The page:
New center – now that’s Italian! FIAO gets funding to build 18th Avenue community center

The Brooklyn Paper
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Brooklyn’s Federation of Italian American Organizations (FIAO) can soon break ground on their planned community center thanks in large part to the recently passed 2009 fiscal year city budget.

The organization received $5.4 million in capital money for the project through City Councilmember Domenic Recchia, plus another $1 million in capital funds through Borough President Marty Markowitz.

“Now we have sufficient funds to build the Italian-American Community and Cultural Center,” said FAIO Chair Jack Spatola.

Spatola said the organization already owns the site for the center, which is on two adjacent lots – one on 8711 18th Avenue and the other on 1827 Benson Avenue.

The first parcel was bought in 2006 and the second on April 25, 2008, he said.

Spatola said that, once constructed, the center will be open for everyone from the community and beyond. It will include a swimming pool, gymnasium, library, classrooms and office space for the non-profit services the organization already provides, he said.

Spatola said there may be fees involved for activities, where instructors and supplies are needed, or for the swimming to pay for a lifeguard, but most uses in the facility will be for free.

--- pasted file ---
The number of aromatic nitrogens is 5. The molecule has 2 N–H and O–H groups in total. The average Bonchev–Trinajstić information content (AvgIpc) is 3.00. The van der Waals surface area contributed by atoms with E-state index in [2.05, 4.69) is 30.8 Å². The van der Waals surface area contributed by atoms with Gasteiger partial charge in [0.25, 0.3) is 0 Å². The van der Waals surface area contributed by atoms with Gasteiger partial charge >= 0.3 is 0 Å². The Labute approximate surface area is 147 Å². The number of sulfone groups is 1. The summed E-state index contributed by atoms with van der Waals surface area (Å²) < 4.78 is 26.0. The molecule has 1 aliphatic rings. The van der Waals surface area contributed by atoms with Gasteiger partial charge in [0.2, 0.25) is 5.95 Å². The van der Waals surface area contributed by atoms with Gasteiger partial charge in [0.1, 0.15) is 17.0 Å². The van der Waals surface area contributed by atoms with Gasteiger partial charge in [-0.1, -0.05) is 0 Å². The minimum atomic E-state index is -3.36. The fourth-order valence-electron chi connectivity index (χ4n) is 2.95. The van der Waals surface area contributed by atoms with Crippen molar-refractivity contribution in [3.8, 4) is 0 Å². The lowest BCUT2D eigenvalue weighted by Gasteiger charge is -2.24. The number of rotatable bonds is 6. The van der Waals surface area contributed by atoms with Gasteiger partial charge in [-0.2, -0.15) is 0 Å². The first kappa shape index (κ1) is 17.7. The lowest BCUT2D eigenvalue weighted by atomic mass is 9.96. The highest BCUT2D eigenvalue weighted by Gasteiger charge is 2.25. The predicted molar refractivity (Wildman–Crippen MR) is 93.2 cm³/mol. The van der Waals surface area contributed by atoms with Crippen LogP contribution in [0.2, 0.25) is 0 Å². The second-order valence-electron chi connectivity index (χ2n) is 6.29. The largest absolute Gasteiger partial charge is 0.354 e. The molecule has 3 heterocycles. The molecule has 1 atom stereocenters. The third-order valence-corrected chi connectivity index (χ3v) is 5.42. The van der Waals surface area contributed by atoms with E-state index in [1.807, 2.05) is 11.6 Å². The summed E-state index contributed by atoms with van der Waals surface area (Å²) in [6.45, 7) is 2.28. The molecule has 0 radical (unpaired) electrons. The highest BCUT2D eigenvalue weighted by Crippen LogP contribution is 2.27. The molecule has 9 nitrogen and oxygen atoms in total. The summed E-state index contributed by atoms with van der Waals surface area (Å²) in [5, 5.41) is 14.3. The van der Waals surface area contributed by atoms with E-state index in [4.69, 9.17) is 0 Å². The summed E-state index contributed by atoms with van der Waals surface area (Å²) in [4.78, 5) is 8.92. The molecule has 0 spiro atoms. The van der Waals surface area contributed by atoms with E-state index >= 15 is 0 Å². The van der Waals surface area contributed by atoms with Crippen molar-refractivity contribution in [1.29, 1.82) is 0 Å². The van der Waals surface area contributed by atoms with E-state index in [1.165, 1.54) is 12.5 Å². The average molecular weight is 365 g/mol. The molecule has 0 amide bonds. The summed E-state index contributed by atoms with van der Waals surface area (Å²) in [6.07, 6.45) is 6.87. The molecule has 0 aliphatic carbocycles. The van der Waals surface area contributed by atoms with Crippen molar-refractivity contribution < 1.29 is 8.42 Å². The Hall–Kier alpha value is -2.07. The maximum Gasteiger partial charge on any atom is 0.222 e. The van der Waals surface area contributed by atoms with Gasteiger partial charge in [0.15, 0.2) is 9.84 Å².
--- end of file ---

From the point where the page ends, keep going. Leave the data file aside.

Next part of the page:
Spatola also acknowledged Senator Marty Golden, who was able to get $2 million in state money, Markowitz, who previously got the organization $1.5 million for the project, Rep. Jerrold Nadler, who procured $250,000 and Assemblymember William Colton, who got $100,000 in state money, all for the cultural center.

Spatola said FIAO raised an additional $2.5 million for the project and now has enough money to break ground at the end of this year and complete the project.

“Now we’re on our warp speed and hoping to raise an endowment of between $2 and $3 million for maintenance of the center,” he said.

In total, about $23.5 million of the Council’s capital items were solely sponsored by Recchia, who chairs the Cultural Affairs Committee.

Unlike the Council’s discretionary funding, the capital funding is doled out entirely at the discretion of Speaker Christine Quinn’s office.

About $17.6 million of Recchia’s funding went to citywide or other cultural projects outside his Brooklyn district.

Other capital funding that Recchia doled out within his district included $2 million for the new YMCA and affordable housing project located on West 29th and 30th Streets, and between Surf and Mermaid Avenues in Coney Island.

Also in Coney Island, Recchia got $300,000 to put a new roof on the Roberta Bright Day Care Center on West 37th Street and Surf Avenue.

“I also got money for Lincoln High School, which is putting in a brand-new football field. Last year we gave them $3.5 million and this year we gave them $500,000 to finish the job,” Recchia said.

Updated 11:48 am, January 16, 2019
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